Abstract

Ultrasound-modulated optical tomography in biological tissue was studied both theoretically and experimentally. An ultrasonic beam was focused into biological tissue samples to modulate the laser light passing through the ultrasonic beam inside the tissue. The ultrasound-modulated laser light reflects the local optical and mechanical properties in the ultrasonic beam and permits tomographic imaging of biological tissues by scanning. Parallel detection of the speckle field formed by the transmitted laser light was implemented with the source-synchronous-illumination lock-in technique to improve the signal-to-noise ratio. Two-dimensional images of biological tissues were successfully obtained experimentally with a laser beam at either normal or oblique incidence, which showed that ultrasound-modulated optical tomography depends on diffuse light rather than on ballistic light. Monte Carlo simulations showed that the modulation depth decreased much more slowly than the diffuse transmittance, which indicated the possibility that even thicker biological tissues can be imaged with this technique.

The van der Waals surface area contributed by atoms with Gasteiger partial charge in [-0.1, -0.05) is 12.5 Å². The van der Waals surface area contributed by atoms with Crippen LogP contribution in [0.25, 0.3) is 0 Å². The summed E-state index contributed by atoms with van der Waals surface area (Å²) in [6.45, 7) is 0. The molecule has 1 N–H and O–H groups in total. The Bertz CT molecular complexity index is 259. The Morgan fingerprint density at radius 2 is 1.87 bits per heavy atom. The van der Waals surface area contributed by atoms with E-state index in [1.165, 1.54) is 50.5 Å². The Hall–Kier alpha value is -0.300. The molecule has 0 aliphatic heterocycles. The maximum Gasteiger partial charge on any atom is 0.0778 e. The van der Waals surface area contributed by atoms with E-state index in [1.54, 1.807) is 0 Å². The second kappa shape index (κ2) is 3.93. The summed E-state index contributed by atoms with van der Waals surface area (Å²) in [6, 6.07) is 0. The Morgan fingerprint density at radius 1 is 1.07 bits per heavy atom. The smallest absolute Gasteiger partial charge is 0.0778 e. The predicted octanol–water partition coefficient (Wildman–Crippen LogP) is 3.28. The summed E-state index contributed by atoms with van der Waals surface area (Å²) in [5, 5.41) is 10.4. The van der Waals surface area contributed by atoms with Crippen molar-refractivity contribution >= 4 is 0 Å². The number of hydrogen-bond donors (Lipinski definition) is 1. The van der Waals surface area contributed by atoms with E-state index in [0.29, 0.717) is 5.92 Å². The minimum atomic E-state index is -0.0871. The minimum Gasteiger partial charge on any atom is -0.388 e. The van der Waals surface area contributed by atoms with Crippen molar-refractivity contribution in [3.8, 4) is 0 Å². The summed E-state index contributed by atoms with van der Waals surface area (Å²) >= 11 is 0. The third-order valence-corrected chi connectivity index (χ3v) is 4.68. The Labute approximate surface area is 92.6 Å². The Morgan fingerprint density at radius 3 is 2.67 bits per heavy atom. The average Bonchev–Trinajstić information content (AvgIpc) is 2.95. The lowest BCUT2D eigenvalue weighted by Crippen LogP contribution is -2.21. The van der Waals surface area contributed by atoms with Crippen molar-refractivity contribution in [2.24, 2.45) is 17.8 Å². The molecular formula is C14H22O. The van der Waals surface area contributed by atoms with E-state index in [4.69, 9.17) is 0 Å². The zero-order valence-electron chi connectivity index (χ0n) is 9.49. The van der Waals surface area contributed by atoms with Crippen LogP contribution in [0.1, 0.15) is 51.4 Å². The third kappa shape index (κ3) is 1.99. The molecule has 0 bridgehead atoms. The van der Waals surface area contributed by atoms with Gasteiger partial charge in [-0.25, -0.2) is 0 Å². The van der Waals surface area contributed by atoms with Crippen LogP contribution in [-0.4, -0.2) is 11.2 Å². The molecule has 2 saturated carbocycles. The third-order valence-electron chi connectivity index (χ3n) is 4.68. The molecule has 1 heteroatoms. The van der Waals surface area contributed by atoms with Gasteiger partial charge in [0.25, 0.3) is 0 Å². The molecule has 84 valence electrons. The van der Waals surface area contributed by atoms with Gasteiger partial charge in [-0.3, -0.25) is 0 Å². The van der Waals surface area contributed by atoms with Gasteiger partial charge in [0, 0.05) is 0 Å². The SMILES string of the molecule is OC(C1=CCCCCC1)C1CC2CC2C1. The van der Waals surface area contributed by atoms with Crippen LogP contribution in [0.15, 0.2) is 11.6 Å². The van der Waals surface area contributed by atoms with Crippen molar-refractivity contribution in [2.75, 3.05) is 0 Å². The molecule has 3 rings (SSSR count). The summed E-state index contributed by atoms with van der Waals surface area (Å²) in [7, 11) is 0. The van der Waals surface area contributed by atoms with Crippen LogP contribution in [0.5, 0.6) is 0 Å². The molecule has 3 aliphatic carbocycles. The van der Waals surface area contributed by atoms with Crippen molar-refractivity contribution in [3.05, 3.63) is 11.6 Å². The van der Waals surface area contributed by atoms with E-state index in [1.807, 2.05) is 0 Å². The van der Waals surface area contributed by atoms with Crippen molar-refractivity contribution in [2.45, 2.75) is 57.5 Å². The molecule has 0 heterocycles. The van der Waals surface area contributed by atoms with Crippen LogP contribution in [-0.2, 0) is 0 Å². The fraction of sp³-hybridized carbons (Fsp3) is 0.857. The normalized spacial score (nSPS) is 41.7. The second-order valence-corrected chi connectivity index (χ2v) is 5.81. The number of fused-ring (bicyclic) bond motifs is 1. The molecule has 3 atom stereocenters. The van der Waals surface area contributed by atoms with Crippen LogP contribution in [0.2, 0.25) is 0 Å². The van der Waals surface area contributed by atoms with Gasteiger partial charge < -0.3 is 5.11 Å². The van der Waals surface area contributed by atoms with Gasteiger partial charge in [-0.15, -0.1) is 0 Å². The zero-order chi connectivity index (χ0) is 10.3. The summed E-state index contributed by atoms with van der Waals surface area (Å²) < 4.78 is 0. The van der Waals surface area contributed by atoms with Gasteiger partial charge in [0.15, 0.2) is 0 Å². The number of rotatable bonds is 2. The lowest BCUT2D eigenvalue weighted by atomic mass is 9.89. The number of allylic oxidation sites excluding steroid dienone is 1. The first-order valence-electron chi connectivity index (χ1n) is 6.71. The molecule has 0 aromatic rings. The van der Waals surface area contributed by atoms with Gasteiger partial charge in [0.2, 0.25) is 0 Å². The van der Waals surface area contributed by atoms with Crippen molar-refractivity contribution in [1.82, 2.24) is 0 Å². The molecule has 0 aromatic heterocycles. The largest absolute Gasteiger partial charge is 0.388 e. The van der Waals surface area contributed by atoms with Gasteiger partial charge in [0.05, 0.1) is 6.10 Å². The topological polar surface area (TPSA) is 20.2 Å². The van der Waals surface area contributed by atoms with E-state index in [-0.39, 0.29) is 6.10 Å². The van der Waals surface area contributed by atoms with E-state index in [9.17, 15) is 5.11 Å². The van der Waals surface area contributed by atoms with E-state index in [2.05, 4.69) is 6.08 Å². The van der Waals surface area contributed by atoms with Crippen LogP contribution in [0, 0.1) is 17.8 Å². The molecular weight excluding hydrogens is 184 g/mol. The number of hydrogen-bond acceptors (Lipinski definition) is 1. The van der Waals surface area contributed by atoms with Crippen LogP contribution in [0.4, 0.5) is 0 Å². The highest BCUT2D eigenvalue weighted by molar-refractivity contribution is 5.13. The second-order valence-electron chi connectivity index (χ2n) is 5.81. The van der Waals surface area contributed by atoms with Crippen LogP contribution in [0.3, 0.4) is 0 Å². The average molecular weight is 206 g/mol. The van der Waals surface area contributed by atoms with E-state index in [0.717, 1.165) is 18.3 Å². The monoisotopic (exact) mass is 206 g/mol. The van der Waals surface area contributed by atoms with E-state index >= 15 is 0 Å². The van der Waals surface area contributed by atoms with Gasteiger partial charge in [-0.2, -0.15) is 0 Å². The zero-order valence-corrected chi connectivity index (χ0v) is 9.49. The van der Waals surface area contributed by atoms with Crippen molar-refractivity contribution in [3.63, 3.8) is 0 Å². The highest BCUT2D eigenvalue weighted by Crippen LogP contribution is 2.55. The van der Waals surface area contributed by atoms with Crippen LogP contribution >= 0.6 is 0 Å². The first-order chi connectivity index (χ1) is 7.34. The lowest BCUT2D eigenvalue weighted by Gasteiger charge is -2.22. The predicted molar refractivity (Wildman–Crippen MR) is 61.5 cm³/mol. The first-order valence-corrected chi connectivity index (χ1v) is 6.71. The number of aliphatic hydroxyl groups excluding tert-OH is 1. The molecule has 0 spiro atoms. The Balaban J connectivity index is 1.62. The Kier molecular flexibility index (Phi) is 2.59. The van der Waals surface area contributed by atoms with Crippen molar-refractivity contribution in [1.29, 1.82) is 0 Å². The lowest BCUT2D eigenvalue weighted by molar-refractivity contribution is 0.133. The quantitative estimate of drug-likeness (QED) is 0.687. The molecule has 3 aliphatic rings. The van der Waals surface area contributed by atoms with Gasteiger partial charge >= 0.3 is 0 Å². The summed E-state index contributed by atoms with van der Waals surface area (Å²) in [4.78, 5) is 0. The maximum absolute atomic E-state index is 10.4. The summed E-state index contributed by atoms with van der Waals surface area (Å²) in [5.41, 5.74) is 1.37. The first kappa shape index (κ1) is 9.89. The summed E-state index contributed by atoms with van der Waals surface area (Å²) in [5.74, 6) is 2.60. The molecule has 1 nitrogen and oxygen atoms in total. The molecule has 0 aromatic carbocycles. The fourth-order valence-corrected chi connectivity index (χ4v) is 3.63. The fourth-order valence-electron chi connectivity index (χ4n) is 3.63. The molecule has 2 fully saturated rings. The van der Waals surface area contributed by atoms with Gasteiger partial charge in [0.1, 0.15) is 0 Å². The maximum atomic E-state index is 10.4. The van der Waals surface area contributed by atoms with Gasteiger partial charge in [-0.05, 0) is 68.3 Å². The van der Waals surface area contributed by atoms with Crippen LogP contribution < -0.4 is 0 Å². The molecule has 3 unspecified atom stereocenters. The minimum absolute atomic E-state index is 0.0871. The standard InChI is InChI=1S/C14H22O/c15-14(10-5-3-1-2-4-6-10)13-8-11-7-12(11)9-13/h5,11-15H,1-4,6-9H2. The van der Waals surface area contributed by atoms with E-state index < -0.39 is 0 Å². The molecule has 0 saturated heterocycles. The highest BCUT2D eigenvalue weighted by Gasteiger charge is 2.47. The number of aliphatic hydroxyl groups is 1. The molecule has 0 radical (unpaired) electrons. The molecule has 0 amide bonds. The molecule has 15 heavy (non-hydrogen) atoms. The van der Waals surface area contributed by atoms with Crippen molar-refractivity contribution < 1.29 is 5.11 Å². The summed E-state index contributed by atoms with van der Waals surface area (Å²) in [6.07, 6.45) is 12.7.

© 2000 Optical Society of America

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